Businesses can then import defined data sets into these data labs for any ad-hoc and experimental work that the data scientists need to do.
A major advantage of the cloud option is the ability to scale up or down the analytic processing capability, on-demand. The type of work performed by data scientists means that the elasticity of demand for resources is usually very high, so the flexibility of the cloud provides the perfect working model for these types of data labs/test/development workloads.
This makes developing the business case for any lab instance much easier – you get a bigger bang for your buck when you need it. It’s a bit like renting a nice car for your holiday.
This is all aligned with the future architecture too – so that when we upgrade the enterprise environment, we can bring these users back in-house without them having to change a single line of code.
Security is often the seen as the number one issue when considering a cloud offering. We feel that the emphasis by the cloud vendors on security means that this should not be an issue if their guidance is followed.
This does require a change in focus for IT teams though; moving away from managing on-premise platforms to policing data transfer and storage protocols, such as encryption or tokenisation – the process of substituting a sensitive data element with a non-sensitive equivalent that has no exploitable value).
Most on-premise platforms allow remote access – and we’re not sure that this confers magical security advantages over the major vendor offerings. This approach also allows managed isolation from production systems without fiddling about in data centres.
Going through these stages of grief, we’ve tried to suggest a mix of actions, projects and approaches to map a pathway through open-source grief to genuinely new capabilities for innovation and business transformation, for both data scientists and their colleagues in IT.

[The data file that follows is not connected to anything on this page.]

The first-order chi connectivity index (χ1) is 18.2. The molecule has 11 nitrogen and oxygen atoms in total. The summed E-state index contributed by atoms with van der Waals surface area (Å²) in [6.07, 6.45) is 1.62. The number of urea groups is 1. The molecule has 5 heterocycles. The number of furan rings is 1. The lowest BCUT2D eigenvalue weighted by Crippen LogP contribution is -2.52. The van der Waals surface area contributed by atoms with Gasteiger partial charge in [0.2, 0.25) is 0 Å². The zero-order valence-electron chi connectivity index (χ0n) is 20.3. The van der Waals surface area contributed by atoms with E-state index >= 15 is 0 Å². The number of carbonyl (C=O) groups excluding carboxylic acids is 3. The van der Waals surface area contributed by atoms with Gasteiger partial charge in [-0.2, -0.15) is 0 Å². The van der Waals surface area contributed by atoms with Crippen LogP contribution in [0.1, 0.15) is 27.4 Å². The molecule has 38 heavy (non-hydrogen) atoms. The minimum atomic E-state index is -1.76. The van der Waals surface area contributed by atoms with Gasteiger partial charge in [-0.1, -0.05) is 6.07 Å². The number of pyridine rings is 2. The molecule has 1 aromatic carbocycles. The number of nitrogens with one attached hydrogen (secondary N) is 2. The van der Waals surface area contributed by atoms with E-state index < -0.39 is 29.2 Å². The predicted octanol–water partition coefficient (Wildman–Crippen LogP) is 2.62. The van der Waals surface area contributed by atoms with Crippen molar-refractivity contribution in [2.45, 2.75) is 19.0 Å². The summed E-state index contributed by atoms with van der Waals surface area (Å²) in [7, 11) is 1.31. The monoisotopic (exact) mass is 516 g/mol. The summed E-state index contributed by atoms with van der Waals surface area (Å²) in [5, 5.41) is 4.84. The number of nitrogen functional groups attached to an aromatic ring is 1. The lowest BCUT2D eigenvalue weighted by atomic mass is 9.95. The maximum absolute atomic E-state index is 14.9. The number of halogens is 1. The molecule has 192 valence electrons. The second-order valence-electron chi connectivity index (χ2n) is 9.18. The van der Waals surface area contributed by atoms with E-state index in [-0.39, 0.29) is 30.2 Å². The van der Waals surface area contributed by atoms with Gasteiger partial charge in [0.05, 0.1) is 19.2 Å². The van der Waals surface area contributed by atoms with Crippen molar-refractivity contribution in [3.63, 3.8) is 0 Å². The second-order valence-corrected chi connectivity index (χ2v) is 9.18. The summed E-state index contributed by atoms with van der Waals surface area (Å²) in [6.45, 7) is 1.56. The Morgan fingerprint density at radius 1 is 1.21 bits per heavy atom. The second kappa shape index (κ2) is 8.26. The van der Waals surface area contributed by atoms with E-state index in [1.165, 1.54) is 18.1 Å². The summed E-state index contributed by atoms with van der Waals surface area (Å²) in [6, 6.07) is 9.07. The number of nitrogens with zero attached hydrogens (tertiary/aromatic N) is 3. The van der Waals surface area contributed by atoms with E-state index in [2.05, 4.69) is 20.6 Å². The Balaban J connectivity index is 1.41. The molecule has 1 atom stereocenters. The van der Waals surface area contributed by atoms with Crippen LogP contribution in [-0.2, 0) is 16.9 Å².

Will this work for you in your organisation? Hopefully some ideas will – if there was a perfect solution, we wouldn’t have needed to write this series! We’d be really interested to know how readers get on.
If you have found this interesting and want to explore further with Teradata, feel free to reach out to the authors – Stewart.Robbins@Teradata.com to talk about exciting use cases, or Greg.Loxton@Teradata.com for the boring technical stuff.
Greg is an accomplished Solution Architect with over 25 years’ experience of Data and Analytics in a variety of industries. Specialising in Analytical and Big Data Architecture, Greg has extensive experience of building solutions in numerous enterprise environments. He compliments his technical expertise with a business focus, ensuring that customer requirements are understood so that solutions are developed that meet the business’ needs and satisfy their on-going requirements. 查看所有帖子 Greg Loxton
关于我们 Stewart Robbins
Stewart Robbins is responsible for providing expertise within the Financial Services sector and in defining strategic data and analytics capabilities within banking, delivering business-focused support to all dimensions of projects. He brings subject matter expertise in the areas of Analytics Consulting, Data Science, Customer Insight, Predictive Modelling, and CRM in presales, solution development and delivery activities.
Stewart has extensive client-side and consulting experience in the design of analytic capabilities and delivering measurable value through data discovery and analysis. Whilst Stewart has past hands-on experience of data science, he is also an experienced leader of such teams and programmes of activity. He has helped senior business leaders develop their analytics visions with detailed supporting strategies and roadmaps.
Prior to joining Teradata, Stewart was an analytics consultant at Hewlett Packard (now DXC Technology) and spent 25 years as an analytics practitioner and leading analytics teams at E.ON Energy, Barclays Bank and Nationwide Building Society.
Stewart is a graduate of University College London with a BSc in Economics and Geography and is also an Associate of the Chartered Institute of Banking.